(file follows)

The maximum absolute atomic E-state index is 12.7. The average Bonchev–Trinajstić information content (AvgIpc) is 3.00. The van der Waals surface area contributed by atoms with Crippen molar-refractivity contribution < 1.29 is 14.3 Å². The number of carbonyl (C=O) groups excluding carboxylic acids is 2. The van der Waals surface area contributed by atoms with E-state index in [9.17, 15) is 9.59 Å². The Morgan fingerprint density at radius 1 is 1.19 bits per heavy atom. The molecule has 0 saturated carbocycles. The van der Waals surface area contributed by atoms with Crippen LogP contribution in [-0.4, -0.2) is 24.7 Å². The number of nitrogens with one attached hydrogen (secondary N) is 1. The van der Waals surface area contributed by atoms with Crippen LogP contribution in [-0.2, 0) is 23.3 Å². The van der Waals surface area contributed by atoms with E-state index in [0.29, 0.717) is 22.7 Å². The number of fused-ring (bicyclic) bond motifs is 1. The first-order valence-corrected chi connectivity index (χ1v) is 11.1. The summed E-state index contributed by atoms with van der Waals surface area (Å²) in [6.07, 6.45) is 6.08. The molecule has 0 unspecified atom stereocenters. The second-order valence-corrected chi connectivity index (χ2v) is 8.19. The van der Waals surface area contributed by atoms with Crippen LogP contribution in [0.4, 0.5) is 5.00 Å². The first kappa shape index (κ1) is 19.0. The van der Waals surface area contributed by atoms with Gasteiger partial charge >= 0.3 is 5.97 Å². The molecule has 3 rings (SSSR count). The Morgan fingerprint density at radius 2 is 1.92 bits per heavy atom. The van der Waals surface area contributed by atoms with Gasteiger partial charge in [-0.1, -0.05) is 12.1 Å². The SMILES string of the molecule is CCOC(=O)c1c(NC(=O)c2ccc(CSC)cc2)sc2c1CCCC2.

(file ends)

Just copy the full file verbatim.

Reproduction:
The maximum absolute atomic E-state index is 12.7. The average Bonchev–Trinajstić information content (AvgIpc) is 3.00. The van der Waals surface area contributed by atoms with Crippen molar-refractivity contribution < 1.29 is 14.3 Å². The number of carbonyl (C=O) groups excluding carboxylic acids is 2. The van der Waals surface area contributed by atoms with E-state index in [9.17, 15) is 9.59 Å². The Morgan fingerprint density at radius 1 is 1.19 bits per heavy atom. The molecule has 0 saturated carbocycles. The van der Waals surface area contributed by atoms with Crippen LogP contribution in [-0.4, -0.2) is 24.7 Å². The number of nitrogens with one attached hydrogen (secondary N) is 1. The van der Waals surface area contributed by atoms with Crippen LogP contribution in [-0.2, 0) is 23.3 Å². The van der Waals surface area contributed by atoms with E-state index in [0.29, 0.717) is 22.7 Å². The number of fused-ring (bicyclic) bond motifs is 1. The first-order valence-corrected chi connectivity index (χ1v) is 11.1. The summed E-state index contributed by atoms with van der Waals surface area (Å²) in [6.07, 6.45) is 6.08. The molecule has 0 unspecified atom stereocenters. The second-order valence-corrected chi connectivity index (χ2v) is 8.19. The van der Waals surface area contributed by atoms with Crippen LogP contribution in [0.4, 0.5) is 5.00 Å². The first kappa shape index (κ1) is 19.0. The van der Waals surface area contributed by atoms with Gasteiger partial charge >= 0.3 is 5.97 Å². The molecule has 3 rings (SSSR count). The Morgan fingerprint density at radius 2 is 1.92 bits per heavy atom. The van der Waals surface area contributed by atoms with Gasteiger partial charge in [-0.1, -0.05) is 12.1 Å². The SMILES string of the molecule is CCOC(=O)c1c(NC(=O)c2ccc(CSC)cc2)sc2c1CCCC2.